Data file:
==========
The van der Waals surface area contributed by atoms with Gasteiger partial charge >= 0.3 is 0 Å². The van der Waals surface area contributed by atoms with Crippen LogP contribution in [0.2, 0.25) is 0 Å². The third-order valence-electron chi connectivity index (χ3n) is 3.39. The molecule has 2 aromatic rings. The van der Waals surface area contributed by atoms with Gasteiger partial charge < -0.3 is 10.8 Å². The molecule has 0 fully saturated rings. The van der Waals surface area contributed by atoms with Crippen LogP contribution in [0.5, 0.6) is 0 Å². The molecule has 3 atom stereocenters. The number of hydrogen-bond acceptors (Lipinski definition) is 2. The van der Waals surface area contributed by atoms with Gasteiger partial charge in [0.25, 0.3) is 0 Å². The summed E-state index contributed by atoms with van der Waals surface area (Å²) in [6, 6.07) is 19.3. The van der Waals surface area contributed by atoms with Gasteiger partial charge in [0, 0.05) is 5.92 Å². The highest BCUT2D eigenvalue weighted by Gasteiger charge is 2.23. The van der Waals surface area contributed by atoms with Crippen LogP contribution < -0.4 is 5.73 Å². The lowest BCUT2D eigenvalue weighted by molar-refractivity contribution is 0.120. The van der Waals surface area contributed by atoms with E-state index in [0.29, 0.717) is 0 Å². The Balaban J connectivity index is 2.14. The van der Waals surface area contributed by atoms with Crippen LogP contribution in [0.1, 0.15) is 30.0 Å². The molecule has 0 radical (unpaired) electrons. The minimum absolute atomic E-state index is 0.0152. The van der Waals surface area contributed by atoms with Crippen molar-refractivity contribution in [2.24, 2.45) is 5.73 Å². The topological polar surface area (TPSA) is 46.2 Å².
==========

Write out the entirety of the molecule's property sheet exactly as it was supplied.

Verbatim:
The van der Waals surface area contributed by atoms with Gasteiger partial charge >= 0.3 is 0 Å². The van der Waals surface area contributed by atoms with Crippen LogP contribution in [0.2, 0.25) is 0 Å². The third-order valence-electron chi connectivity index (χ3n) is 3.39. The molecule has 2 aromatic rings. The van der Waals surface area contributed by atoms with Gasteiger partial charge < -0.3 is 10.8 Å². The molecule has 0 fully saturated rings. The van der Waals surface area contributed by atoms with Crippen LogP contribution in [0.5, 0.6) is 0 Å². The molecule has 3 atom stereocenters. The number of hydrogen-bond acceptors (Lipinski definition) is 2. The van der Waals surface area contributed by atoms with Gasteiger partial charge in [0.25, 0.3) is 0 Å². The summed E-state index contributed by atoms with van der Waals surface area (Å²) in [6, 6.07) is 19.3. The van der Waals surface area contributed by atoms with Gasteiger partial charge in [0, 0.05) is 5.92 Å². The highest BCUT2D eigenvalue weighted by Gasteiger charge is 2.23. The van der Waals surface area contributed by atoms with Crippen LogP contribution < -0.4 is 5.73 Å². The lowest BCUT2D eigenvalue weighted by molar-refractivity contribution is 0.120. The van der Waals surface area contributed by atoms with E-state index in [0.29, 0.717) is 0 Å². The Balaban J connectivity index is 2.14. The van der Waals surface area contributed by atoms with Crippen LogP contribution in [0.1, 0.15) is 30.0 Å². The molecule has 0 radical (unpaired) electrons. The minimum absolute atomic E-state index is 0.0152. The van der Waals surface area contributed by atoms with Crippen molar-refractivity contribution in [2.24, 2.45) is 5.73 Å². The topological polar surface area (TPSA) is 46.2 Å².